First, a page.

There had been whispers before the match began that spin was likely to play an increased role in this Test. However, it is probably fair to say that no-one expected Saeed Ajmal to dominate the formidable South African batting line-up to quite the extent that he did on what was, after all, still only day two. Bowling unchanged for all of the second half of the day, Ajmal, who found surprising amounts of turn and bounce from a docile-looking pitch, dismissed all five of South Africa’s top-order and by stumps had reduced them to 139 for five - still 199 runs adrift of Pakistan.
Ajmal had earlier begun well for the tourists by adding a combative 64 for the ninth-wicket with Tanvir Ahmed. Any hopes Pakistan had had of passing 400 in their first innings had been scuppered early on as Vernon Philander had overnight centurion Asad Shafiq caught behind with his first ball and then removed wicket-keeper Sarfraz Ahmed in his next over. In fact, it was only thanks to Ajmal and Tanvir that they passed 300.
Tanvir made 44 off 59 balls and played the aggressor to Ajmal, who ended not out on 21 off 65. Philander completed yet another Test five-fer - his ninth - when he trapped Umar Gul leg-before for a duck, while Robin Peterson bowled last man Mohammad Irfan to end a disappointing innings with the ball on a high.
Then it was over to Ajmal. Introduced into the attack as early as the 12th over following a lacklustre opening spell from Tanvir, he struck almost immediately. Graeme Smith was his first victim and would be the first of three successful reviews for Pakistan. He was struck on the pad, originally given not out on the assumption that the ball would have missed leg-stump; only for the Pakistanis to challenge that decision and be vindicated when Hawkeye showed the ball hitting a healthy portion of it.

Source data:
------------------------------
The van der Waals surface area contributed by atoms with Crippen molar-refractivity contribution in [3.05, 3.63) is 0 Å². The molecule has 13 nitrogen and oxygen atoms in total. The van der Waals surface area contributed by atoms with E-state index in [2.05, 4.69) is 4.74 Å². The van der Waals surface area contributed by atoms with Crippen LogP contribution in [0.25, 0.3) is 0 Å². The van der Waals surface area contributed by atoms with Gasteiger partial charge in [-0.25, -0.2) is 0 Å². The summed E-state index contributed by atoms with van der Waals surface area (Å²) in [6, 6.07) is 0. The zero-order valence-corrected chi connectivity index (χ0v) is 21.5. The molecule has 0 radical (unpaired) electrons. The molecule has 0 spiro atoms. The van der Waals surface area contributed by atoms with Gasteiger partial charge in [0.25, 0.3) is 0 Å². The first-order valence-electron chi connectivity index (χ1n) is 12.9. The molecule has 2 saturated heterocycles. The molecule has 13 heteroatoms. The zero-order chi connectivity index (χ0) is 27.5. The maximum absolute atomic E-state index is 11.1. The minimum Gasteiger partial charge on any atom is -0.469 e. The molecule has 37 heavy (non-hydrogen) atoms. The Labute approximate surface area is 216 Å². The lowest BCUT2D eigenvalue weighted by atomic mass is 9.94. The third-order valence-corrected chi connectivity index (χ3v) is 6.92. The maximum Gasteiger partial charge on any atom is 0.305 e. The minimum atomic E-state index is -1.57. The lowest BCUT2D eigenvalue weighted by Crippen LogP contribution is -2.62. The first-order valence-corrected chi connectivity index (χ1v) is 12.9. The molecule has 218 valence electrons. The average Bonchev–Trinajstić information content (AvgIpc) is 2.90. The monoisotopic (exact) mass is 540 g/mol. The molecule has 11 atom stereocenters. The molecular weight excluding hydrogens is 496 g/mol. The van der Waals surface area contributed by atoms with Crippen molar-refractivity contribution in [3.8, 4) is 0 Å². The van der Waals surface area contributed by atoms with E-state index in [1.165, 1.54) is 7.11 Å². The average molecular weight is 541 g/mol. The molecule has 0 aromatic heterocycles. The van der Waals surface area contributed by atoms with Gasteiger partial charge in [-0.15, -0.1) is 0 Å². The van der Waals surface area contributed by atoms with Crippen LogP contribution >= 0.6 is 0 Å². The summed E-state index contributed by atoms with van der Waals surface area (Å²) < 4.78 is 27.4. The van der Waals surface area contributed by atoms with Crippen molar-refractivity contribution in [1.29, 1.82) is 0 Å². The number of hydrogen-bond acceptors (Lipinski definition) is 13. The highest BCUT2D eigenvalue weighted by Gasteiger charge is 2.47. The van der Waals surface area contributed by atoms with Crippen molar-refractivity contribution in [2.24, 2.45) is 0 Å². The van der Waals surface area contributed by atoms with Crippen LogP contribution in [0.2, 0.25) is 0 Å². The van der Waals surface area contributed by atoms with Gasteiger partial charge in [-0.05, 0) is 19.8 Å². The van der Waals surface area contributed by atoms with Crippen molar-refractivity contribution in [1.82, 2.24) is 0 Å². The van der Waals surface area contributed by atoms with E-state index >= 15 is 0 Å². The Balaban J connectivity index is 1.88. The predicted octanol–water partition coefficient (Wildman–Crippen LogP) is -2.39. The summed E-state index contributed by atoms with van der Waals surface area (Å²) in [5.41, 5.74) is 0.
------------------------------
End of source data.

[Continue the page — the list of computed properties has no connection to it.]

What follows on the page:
Alviro Petersen was next to go, caught smartly at short-leg by Azhar Ali, with Hashim Amla and Faf du Plessis then surviving until tea. They didn’t last much longer, though. Amla became the second of Pakistan’s successfully overturned decisions when trapped on the crease leg before; Hawkeye showing the ball crashing into leg-stump; while Jacques Kallis became the third and most controversial.
Kallis thought that umpire Steve Davis had originally give him out caught bat-pad and challenged him. Replays proved that he hadn’t hit it, although the ball was going onto clip leg-stump, which is where the vagaries of the DRS come in. The portion of leg-stump that Hawkeye indicated the ball would have hit was not sufficient to overturn a not-out decision but was sufficient to back-up one of out. If Steve Davis had given Kallis out caught bat-pad, was he not effectively giving him not out for LBW? The crowd made their displeasure known with a chorus of boos as Kallis dragged himself off.
That wasn’t the end of the disappointment for South Africa as du Plessis became the fifth and final one of Ajmal’s victims for the day. His was mercifully a more straightforward dismissal - edging a ball that didn’t spin to Younus Khan at slip. AB de Villers and Dean Elgar then took the hosts to stumps without further loss, but will have Ajmal to contend with again tomorrow morning as he bids to become the first bowler to take all ten in an innings since Anil Kumble in Delhi in 1998-99.
© Cricket World 2013
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